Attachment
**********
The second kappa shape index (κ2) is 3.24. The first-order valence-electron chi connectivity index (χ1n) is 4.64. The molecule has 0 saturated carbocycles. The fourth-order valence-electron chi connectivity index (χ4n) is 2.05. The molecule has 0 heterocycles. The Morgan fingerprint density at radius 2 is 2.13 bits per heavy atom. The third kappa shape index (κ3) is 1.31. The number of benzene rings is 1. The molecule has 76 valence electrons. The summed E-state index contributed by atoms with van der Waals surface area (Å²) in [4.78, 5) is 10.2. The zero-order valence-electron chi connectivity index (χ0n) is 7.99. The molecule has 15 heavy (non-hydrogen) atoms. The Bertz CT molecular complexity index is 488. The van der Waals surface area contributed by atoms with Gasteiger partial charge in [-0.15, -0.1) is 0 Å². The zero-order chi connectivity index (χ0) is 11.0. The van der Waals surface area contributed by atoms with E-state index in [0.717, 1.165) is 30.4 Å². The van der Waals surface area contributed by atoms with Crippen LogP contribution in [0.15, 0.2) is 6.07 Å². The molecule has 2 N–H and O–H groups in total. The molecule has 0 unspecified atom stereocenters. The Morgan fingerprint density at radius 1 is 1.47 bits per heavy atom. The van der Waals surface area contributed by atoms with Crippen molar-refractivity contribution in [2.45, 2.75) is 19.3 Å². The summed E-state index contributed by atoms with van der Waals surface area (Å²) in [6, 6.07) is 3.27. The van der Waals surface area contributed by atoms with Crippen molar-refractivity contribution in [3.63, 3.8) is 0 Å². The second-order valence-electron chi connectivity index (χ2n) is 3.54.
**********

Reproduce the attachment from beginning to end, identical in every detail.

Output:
The second kappa shape index (κ2) is 3.24. The first-order valence-electron chi connectivity index (χ1n) is 4.64. The molecule has 0 saturated carbocycles. The fourth-order valence-electron chi connectivity index (χ4n) is 2.05. The molecule has 0 heterocycles. The Morgan fingerprint density at radius 2 is 2.13 bits per heavy atom. The third kappa shape index (κ3) is 1.31. The number of benzene rings is 1. The molecule has 76 valence electrons. The summed E-state index contributed by atoms with van der Waals surface area (Å²) in [4.78, 5) is 10.2. The zero-order valence-electron chi connectivity index (χ0n) is 7.99. The molecule has 15 heavy (non-hydrogen) atoms. The Bertz CT molecular complexity index is 488. The van der Waals surface area contributed by atoms with Gasteiger partial charge in [-0.15, -0.1) is 0 Å². The zero-order chi connectivity index (χ0) is 11.0. The van der Waals surface area contributed by atoms with E-state index in [0.717, 1.165) is 30.4 Å². The van der Waals surface area contributed by atoms with Crippen LogP contribution in [0.15, 0.2) is 6.07 Å². The molecule has 2 N–H and O–H groups in total. The molecule has 0 unspecified atom stereocenters. The Morgan fingerprint density at radius 1 is 1.47 bits per heavy atom. The van der Waals surface area contributed by atoms with Crippen molar-refractivity contribution in [2.45, 2.75) is 19.3 Å². The summed E-state index contributed by atoms with van der Waals surface area (Å²) in [6, 6.07) is 3.27. The van der Waals surface area contributed by atoms with Crippen molar-refractivity contribution in [3.63, 3.8) is 0 Å². The second-order valence-electron chi connectivity index (χ2n) is 3.54.